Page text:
Fetal Alcohol Programming of Hypothalamic Proopiomelanocortin System by Epigenetic Mechanisms and Later Life Vulnerability to Stress

Authors

  • Rola Bekdash,

    1. Endocrinology Program, Department of Animal Sciences, Rutgers, The State University of New Jersey, New Brunswick, New Jersey
    2. Neuroscience Graduate Program, The State University of New Jersey, New Brunswick, New Jersey
    Current affiliation:
    1. Department of Anesthesiology, Columbia University, New York, NY, 10032.
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  • Changqing Zhang,

    1. Endocrinology Program, Department of Animal Sciences, Rutgers, The State University of New Jersey, New Brunswick, New Jersey
    2. Neuroscience Graduate Program, The State University of New Jersey, New Brunswick, New Jersey
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  • Dipak Sarkar

    Corresponding author
    1. Endocrinology Program, Department of Animal Sciences, Rutgers, The State University of New Jersey, New Brunswick, New Jersey
    2. Neuroscience Graduate Program, The State University of New Jersey, New Brunswick, New Jersey
    • Reprint requests: Professor Dipak K. Sarkar, Endocrine Research Facility, 67 Poultry Farm Lane, New Brunswick, NJ 08901; Tel.: 732-932-1529; Fax: 732-932-4134; E-mail: sarkar@aesop.rutgers.edu

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Abstract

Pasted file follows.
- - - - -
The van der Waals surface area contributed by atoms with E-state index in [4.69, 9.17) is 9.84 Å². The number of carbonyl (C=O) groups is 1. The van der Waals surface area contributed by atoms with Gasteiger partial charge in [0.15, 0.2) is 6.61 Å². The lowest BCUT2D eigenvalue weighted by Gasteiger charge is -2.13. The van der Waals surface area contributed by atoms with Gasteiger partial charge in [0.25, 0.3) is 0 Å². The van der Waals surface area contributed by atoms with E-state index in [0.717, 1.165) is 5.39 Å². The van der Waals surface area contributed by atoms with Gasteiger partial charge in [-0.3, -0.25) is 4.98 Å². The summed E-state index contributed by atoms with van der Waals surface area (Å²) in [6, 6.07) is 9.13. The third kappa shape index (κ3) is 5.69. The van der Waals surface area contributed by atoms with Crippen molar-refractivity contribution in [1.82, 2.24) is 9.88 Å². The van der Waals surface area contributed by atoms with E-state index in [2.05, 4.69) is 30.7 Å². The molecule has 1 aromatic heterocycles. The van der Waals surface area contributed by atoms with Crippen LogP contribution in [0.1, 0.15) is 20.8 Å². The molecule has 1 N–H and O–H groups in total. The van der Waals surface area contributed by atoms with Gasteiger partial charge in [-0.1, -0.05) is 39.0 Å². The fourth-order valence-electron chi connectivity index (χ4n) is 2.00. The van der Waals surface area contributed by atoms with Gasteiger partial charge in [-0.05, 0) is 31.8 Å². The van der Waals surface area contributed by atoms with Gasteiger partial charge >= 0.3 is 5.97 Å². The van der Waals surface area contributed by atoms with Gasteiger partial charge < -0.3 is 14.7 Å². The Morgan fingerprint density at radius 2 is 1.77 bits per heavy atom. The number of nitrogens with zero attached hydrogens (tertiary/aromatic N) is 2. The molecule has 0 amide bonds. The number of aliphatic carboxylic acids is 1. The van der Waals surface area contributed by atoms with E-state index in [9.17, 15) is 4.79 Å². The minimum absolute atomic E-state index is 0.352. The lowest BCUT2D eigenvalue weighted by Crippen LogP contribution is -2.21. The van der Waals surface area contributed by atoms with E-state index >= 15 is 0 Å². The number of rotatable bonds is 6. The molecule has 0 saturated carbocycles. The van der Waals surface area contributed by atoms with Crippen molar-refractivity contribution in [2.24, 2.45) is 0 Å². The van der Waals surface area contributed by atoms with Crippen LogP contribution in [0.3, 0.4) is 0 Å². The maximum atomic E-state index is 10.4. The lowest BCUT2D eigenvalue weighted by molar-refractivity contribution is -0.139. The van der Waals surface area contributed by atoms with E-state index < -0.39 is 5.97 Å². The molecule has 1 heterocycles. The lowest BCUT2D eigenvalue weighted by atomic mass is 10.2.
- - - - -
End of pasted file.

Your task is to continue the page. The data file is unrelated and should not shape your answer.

Hypothalamic proopiomelanocortin (POMC) neurons, one of the major regulators of the hypothalamic-pituitary-adrenal (HPA) axis, immune functions, and energy homeostasis, are vulnerable to the adverse effects of fetal alcohol exposure (FAE). These effects are manifested in POMC neurons by a decrease in Pomc gene expression, a decrement in the levels of its derived peptide β-endorphin and a dysregulation of the stress response in the adult offspring. The HPA axis is a major neuroendocrine system with pivotal physiological functions and mode of regulation. This system has been shown to be perturbed by prenatal alcohol exposure. It has been demonstrated that the perturbation of the HPA axis by FAE is long-lasting and is linked to molecular, neurophysiological, and behavioral changes in exposed individuals. Recently, we showed that the dysregulation of the POMC system function by FAE is induced by epigenetic mechanisms such as hypermethylation of Pomc gene promoter and an alteration in histone marks in POMC neurons. This developmental programming of the POMC system by FAE altered the transcriptome in POMC neurons and induced a hyperresponse to stress in adulthood. These long-lasting epigenetic changes influenced subsequent generations via the male germline. We also demonstrated that the epigenetic programming of the POMC system by FAE was reversed in adulthood with the application of the inhibitors of DNA methylation or histone modifications. Thus, prenatal environmental influences, such as alcohol exposure, could epigenetically modulate POMC neuronal circuits and function to shape adult behavioral patterns. Identifying specific epigenetic factors in hypothalamic POMC neurons that are modulated by fetal alcohol and target Pomc gene could be potentially useful for the development of new therapeutic approaches to treat stress-related diseases in patients with fetal alcohol spectrum disorders.

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